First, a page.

What do Larry the Cable Guy and screamo have in common?

Theodore Sturgeon, a famous science fiction writer, famously formulated the famous adage, “90 percent of everything is crap.” Music, theatre, food — all of it — but the problem is that no one can come to a consensus which 10 percent is the good stuff. I say Pavement, you say Staind. I say Zach Galifianakis, you say Larry the Cable Guy, etc., etc.
I didn’t mean “you” specifically; it was just a hypothetical situation. I know you don’t like that stuff … mainly because I’m pretty sure most of Larry the Cable Guy’s fan base is illiterate.
But with that being said, that the vast majority of humanity’s output is worthless, that 90 percent of everything an individual creates (essays, mix CDs, children) is garbage, what’s the point?
I think it’s similar to an answer given to the classic theological question, “Why does evil exist?” Without evil, the response goes, we wouldn’t know what goodness is. This understanding comes both from comparisons as well as good coming out as a reaction to evil (like Gandhi or The Thermals).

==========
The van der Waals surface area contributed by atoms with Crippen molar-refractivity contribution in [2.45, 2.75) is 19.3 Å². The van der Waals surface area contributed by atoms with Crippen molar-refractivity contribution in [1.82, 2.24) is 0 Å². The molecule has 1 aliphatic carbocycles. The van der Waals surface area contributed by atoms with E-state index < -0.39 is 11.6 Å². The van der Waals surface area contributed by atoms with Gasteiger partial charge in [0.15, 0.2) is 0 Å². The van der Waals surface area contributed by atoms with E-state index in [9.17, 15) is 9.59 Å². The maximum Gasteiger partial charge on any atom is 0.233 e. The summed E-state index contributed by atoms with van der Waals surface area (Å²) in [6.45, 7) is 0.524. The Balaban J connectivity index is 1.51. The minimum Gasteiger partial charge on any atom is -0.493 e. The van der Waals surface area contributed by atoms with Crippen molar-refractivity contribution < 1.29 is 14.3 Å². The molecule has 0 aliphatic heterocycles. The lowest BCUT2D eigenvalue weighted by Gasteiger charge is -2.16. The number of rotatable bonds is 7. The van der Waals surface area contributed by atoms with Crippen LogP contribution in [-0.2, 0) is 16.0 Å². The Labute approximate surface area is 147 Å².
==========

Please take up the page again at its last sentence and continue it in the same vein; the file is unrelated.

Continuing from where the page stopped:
Sturgeon’s Law can also be seen as a positive. Be it your life choices or your discography, you only need a few brief moments of greatness to be extraordinary. I’ll illustrate with an example:
I don’t really like the whole post-hardcore/ emo vibe that was coming out of Victory Records around the turn of the century. But Thursday, a band that I don’t care for, came out with one particular song that I’ve listened to more than most other songs I can think of.
“Understanding in a Car Crash,” for whatever reason, really struck me in high school. With the over-the-top lyrics, the screaming, the thrashing guitar solo, what’s not to love? To me, at least 90 percent of their material is garbage, but that one song totally redeems them.
It was part of the delicious musical chicken soup that was teenaged mix CDs and meant as much as a song could mean to someone. I look at the lyrics now and find them laughably melodramatic but it served its purpose.
Sturgeon’s Law can be seen as a snobbish and elitist remark but I really do find it empowering. Nothing is perfect, but once in a while anyone can make something truly great. It’s not one in a million either; it’s just 1 in 10. Though I think the law shows that anyone is capable of creating something great, I’m still looking for that 10 percent of decent material from Mr. Git R Done. I don’t think I’m going to find it anytime soon …

Leave a Reply